Georgia workers’ compensation laws can be very confusing because they vary depending on who the employer is. Our experienced Georgia workers’ compensation attorneys understand the nuances in this area of law and we can help protect your rights in a work-injury claim.
The U.S. federal government has a special series of laws addressing the work accidents of federal government employees. This act is called the Federal Employees’ Compensation Act (FECA).
FECA is a comprehensive workers’ compensation plan for federal civilian employees who have been injured or killed while executing their work duties. Gilmore v. Director, Department of Labor, No. 11-12747 (11th Cir. Feb. 6, 2012); see also Nobel v. United States, 216 F.3d 1229, 1234 (11 Cir. 2000).
Gilmore v. Director, Department of Labor is a workers’ compensation case coming from the Eleventh Circuit. Gilmore (plaintiff) was an employee of the U.S. federal government who was injured while he was performing his job duties. Because of his status as a federal employee, the FECA was the applicable statute governing his petition process and the review process. Plaintiff completed a petition for workers’ compensation and supplemented this petition with factual and medical evidence to support his claims. The Workers’ Compensation Board heard his claims and rejected both his initial petition for back pay and interest, and his appeal of this initial rejection.
Plaintiff argued that by failing to provide him with an award for back pay and interest, the Board had violated his right to property. Furthermore, plaintiff argued that the Board failed to comply with his constitutional rights to substantive and procedural due process of laws.
Defendants argued that the court did not have subject matter jurisdiction to hear this case because this was a federal workers’ compensation claim that was governed by FECA and the applicable workers’ compensation channels.
The FECA governs work related injuries suffered by federal employees. This Act provides the injured employee with certain benefits under the program such as monetary benefits, wage-loss benefits, and even medical benefits and vocational rehabilitation. FECA specifies that the person responsible for all determinations surrounding this Act is the Secretary of Labor (Secretary). After adoption, the Secretary delegated the authority over FECA claims to the Office of Workers’ Compensation Program (OWCP).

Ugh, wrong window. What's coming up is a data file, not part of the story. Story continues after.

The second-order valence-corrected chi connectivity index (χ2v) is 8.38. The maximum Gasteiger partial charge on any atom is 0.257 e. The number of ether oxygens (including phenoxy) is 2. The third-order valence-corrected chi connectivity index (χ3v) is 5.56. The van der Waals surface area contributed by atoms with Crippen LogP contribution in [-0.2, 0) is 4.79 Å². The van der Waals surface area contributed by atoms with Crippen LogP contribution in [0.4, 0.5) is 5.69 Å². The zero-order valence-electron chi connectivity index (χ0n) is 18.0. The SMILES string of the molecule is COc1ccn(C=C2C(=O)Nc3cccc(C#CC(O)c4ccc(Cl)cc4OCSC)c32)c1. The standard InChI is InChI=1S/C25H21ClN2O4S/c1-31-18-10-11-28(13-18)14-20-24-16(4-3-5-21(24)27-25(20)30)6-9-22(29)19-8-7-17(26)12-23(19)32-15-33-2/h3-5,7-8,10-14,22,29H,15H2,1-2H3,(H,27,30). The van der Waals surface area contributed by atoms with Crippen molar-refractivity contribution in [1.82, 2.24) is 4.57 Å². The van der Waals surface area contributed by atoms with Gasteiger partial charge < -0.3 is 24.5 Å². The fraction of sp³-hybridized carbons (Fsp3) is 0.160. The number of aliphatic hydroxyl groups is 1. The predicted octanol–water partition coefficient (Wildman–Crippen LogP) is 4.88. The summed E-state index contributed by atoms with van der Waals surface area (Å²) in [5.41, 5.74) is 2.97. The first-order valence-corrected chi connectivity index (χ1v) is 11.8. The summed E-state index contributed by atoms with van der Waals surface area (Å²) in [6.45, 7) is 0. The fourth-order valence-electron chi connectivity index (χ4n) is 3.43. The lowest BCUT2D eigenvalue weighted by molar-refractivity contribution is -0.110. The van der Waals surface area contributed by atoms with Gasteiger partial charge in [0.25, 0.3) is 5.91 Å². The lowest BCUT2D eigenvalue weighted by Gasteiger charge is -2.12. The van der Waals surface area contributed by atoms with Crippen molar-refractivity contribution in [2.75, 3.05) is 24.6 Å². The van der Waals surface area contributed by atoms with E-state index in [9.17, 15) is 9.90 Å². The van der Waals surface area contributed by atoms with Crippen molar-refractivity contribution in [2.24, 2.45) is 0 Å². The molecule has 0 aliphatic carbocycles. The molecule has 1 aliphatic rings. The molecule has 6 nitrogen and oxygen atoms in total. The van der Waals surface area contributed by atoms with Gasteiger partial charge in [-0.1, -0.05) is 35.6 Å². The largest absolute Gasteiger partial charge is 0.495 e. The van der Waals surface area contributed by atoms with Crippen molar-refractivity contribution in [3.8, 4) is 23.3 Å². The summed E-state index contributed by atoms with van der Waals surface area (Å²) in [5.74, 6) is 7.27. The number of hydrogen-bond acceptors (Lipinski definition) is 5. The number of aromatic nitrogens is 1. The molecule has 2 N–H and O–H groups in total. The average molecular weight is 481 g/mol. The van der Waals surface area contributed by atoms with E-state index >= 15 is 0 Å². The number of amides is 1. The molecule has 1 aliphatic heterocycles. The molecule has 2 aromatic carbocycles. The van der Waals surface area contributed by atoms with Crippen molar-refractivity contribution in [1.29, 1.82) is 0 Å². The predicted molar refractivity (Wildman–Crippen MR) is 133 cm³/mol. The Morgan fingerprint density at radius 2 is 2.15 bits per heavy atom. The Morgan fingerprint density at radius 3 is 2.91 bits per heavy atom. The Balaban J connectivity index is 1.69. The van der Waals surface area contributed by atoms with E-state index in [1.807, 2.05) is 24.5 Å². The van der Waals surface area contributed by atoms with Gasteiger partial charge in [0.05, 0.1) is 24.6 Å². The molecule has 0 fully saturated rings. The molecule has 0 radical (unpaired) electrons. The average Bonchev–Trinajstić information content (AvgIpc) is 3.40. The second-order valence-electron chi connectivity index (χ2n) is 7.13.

FECA applies to all U.S. civilian employees who are paid with appropriated government funds. The types of employees covered were extended to include the following: Peace Corps and VISTA volunteers; federal petit or grand jurors; volunteer members of the Civil Air Patrol; Reserve Officer Training Corp cadets; and non-federal law enforcement officers.
The court in Gilmore cites relevant law that stipulates that decisions made by the Secretary or the Secretary’s agents are no appealable to an outside court except where their actions are a violation of a statute or where there is a violation of the petitioner’s constitutional rights. Basically, the decision of the Secretary or OWCP cannot be appealed unless they violated the constitution or statute in their determination. This shows why it is so important to prepare a thoughtful petition initially to receive the best possible award.
Although the plaintiff argued that the Secretary and the OWCP violated his due process rights, the court held that there was no violation of plaintiff’s rights because he had notice of the review and he had an opportunity to be heard in a meaningful manner at a meaningful time. Thus, because the decision and the way the decision was made were in compliance with FECA and the constitution, their decision was final and the court could not review it on a factual basis.
If you have been injured on the job, contact your Georgia Worker’s Compensation Attorneys at J. Franklin Burns, P.C. to schedule a free appointment. Call 404-303-7770.
Gilmore v. Director, Department of Labor, No. 11-12747 (11th Cir. Feb. 6, 2012).
Federal Employees’ Compensation Act (FECA), 5 U.S.C. §1801.